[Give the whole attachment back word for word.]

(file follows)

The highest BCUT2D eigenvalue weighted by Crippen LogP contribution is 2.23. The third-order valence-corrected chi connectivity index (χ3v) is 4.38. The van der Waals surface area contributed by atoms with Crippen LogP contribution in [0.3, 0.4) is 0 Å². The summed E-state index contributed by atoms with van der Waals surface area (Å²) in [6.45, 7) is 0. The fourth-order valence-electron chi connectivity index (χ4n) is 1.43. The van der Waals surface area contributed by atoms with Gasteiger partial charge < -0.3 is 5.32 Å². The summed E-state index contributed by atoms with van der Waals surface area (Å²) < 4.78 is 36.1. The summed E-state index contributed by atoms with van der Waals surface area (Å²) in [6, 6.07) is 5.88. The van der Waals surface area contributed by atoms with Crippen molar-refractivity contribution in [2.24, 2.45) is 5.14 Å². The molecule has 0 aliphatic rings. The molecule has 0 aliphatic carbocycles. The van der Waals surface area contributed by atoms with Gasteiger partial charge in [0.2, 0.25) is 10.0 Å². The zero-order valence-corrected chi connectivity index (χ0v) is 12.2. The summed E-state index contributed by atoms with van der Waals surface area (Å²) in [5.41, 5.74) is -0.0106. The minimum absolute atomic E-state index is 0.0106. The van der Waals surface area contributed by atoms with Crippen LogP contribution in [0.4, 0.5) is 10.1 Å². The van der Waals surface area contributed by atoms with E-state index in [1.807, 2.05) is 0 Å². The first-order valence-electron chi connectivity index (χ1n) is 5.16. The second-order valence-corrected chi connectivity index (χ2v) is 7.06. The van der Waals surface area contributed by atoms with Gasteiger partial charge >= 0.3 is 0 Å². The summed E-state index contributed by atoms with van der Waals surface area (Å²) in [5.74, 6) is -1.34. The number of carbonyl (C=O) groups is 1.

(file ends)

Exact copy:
The highest BCUT2D eigenvalue weighted by Crippen LogP contribution is 2.23. The third-order valence-corrected chi connectivity index (χ3v) is 4.38. The van der Waals surface area contributed by atoms with Crippen LogP contribution in [0.3, 0.4) is 0 Å². The summed E-state index contributed by atoms with van der Waals surface area (Å²) in [6.45, 7) is 0. The fourth-order valence-electron chi connectivity index (χ4n) is 1.43. The van der Waals surface area contributed by atoms with Gasteiger partial charge < -0.3 is 5.32 Å². The summed E-state index contributed by atoms with van der Waals surface area (Å²) < 4.78 is 36.1. The summed E-state index contributed by atoms with van der Waals surface area (Å²) in [6, 6.07) is 5.88. The van der Waals surface area contributed by atoms with Crippen molar-refractivity contribution in [2.24, 2.45) is 5.14 Å². The molecule has 0 aliphatic rings. The molecule has 0 aliphatic carbocycles. The van der Waals surface area contributed by atoms with Gasteiger partial charge in [0.2, 0.25) is 10.0 Å². The zero-order valence-corrected chi connectivity index (χ0v) is 12.2. The summed E-state index contributed by atoms with van der Waals surface area (Å²) in [5.41, 5.74) is -0.0106. The minimum absolute atomic E-state index is 0.0106. The van der Waals surface area contributed by atoms with Crippen LogP contribution in [0.4, 0.5) is 10.1 Å². The van der Waals surface area contributed by atoms with E-state index in [1.807, 2.05) is 0 Å². The first-order valence-electron chi connectivity index (χ1n) is 5.16. The second-order valence-corrected chi connectivity index (χ2v) is 7.06. The van der Waals surface area contributed by atoms with Gasteiger partial charge >= 0.3 is 0 Å². The summed E-state index contributed by atoms with van der Waals surface area (Å²) in [5.74, 6) is -1.34. The number of carbonyl (C=O) groups is 1.